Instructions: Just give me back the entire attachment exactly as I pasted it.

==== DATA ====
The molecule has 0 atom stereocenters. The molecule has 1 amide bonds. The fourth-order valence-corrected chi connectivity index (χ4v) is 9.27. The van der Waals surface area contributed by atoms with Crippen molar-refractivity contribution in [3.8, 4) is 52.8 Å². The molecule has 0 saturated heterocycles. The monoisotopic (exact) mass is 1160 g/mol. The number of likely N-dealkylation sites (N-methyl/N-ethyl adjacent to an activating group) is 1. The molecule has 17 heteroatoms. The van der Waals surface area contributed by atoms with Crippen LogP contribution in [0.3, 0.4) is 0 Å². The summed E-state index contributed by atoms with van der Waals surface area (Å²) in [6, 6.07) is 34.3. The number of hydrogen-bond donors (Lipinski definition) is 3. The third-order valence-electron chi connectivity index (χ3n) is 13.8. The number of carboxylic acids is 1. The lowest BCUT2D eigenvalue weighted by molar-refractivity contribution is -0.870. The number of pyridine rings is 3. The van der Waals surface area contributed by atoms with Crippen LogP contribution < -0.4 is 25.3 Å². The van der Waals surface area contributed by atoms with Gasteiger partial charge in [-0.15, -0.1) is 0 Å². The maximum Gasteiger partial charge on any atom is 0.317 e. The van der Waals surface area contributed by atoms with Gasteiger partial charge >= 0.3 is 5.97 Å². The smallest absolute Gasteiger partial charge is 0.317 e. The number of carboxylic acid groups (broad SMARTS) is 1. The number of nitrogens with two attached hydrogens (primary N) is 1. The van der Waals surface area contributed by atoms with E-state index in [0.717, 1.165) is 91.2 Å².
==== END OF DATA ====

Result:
The molecule has 0 atom stereocenters. The molecule has 1 amide bonds. The fourth-order valence-corrected chi connectivity index (χ4v) is 9.27. The van der Waals surface area contributed by atoms with Crippen molar-refractivity contribution in [3.8, 4) is 52.8 Å². The molecule has 0 saturated heterocycles. The monoisotopic (exact) mass is 1160 g/mol. The number of likely N-dealkylation sites (N-methyl/N-ethyl adjacent to an activating group) is 1. The molecule has 17 heteroatoms. The van der Waals surface area contributed by atoms with Crippen LogP contribution in [0.3, 0.4) is 0 Å². The summed E-state index contributed by atoms with van der Waals surface area (Å²) in [6, 6.07) is 34.3. The number of hydrogen-bond donors (Lipinski definition) is 3. The third-order valence-electron chi connectivity index (χ3n) is 13.8. The number of carboxylic acids is 1. The lowest BCUT2D eigenvalue weighted by molar-refractivity contribution is -0.870. The number of pyridine rings is 3. The van der Waals surface area contributed by atoms with Crippen LogP contribution < -0.4 is 25.3 Å². The van der Waals surface area contributed by atoms with Gasteiger partial charge in [-0.15, -0.1) is 0 Å². The maximum Gasteiger partial charge on any atom is 0.317 e. The van der Waals surface area contributed by atoms with Gasteiger partial charge >= 0.3 is 5.97 Å². The smallest absolute Gasteiger partial charge is 0.317 e. The number of carboxylic acid groups (broad SMARTS) is 1. The number of nitrogens with two attached hydrogens (primary N) is 1. The van der Waals surface area contributed by atoms with E-state index in [0.717, 1.165) is 91.2 Å².